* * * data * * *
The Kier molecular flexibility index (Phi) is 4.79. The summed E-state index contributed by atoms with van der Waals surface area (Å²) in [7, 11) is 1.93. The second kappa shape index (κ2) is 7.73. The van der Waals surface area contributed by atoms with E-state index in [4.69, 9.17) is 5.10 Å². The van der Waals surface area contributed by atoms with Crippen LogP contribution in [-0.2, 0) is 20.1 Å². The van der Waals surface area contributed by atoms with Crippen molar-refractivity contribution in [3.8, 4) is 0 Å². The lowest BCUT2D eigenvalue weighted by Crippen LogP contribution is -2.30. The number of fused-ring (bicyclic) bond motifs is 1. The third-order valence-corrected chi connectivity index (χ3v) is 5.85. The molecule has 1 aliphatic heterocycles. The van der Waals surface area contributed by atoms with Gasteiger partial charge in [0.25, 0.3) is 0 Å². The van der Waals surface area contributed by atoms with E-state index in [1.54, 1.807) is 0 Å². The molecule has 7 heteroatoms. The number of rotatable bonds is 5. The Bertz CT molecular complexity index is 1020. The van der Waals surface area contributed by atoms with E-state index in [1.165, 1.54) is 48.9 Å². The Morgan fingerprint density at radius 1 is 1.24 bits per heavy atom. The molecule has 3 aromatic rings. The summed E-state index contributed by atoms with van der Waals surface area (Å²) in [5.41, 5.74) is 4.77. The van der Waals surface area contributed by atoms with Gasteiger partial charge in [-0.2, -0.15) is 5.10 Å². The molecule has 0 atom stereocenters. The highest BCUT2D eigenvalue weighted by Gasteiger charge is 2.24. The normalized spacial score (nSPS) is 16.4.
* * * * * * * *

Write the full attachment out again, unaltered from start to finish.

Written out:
The Kier molecular flexibility index (Phi) is 4.79. The summed E-state index contributed by atoms with van der Waals surface area (Å²) in [7, 11) is 1.93. The second kappa shape index (κ2) is 7.73. The van der Waals surface area contributed by atoms with E-state index in [4.69, 9.17) is 5.10 Å². The van der Waals surface area contributed by atoms with Crippen LogP contribution in [-0.2, 0) is 20.1 Å². The van der Waals surface area contributed by atoms with Crippen molar-refractivity contribution in [3.8, 4) is 0 Å². The lowest BCUT2D eigenvalue weighted by Crippen LogP contribution is -2.30. The number of fused-ring (bicyclic) bond motifs is 1. The third-order valence-corrected chi connectivity index (χ3v) is 5.85. The molecule has 1 aliphatic heterocycles. The van der Waals surface area contributed by atoms with Gasteiger partial charge in [0.25, 0.3) is 0 Å². The van der Waals surface area contributed by atoms with E-state index in [1.54, 1.807) is 0 Å². The molecule has 7 heteroatoms. The number of rotatable bonds is 5. The Bertz CT molecular complexity index is 1020. The van der Waals surface area contributed by atoms with E-state index in [1.165, 1.54) is 48.9 Å². The Morgan fingerprint density at radius 1 is 1.24 bits per heavy atom. The molecule has 3 aromatic rings. The summed E-state index contributed by atoms with van der Waals surface area (Å²) in [5.41, 5.74) is 4.77. The van der Waals surface area contributed by atoms with Gasteiger partial charge in [-0.2, -0.15) is 5.10 Å². The molecule has 0 atom stereocenters. The highest BCUT2D eigenvalue weighted by Gasteiger charge is 2.24. The normalized spacial score (nSPS) is 16.4.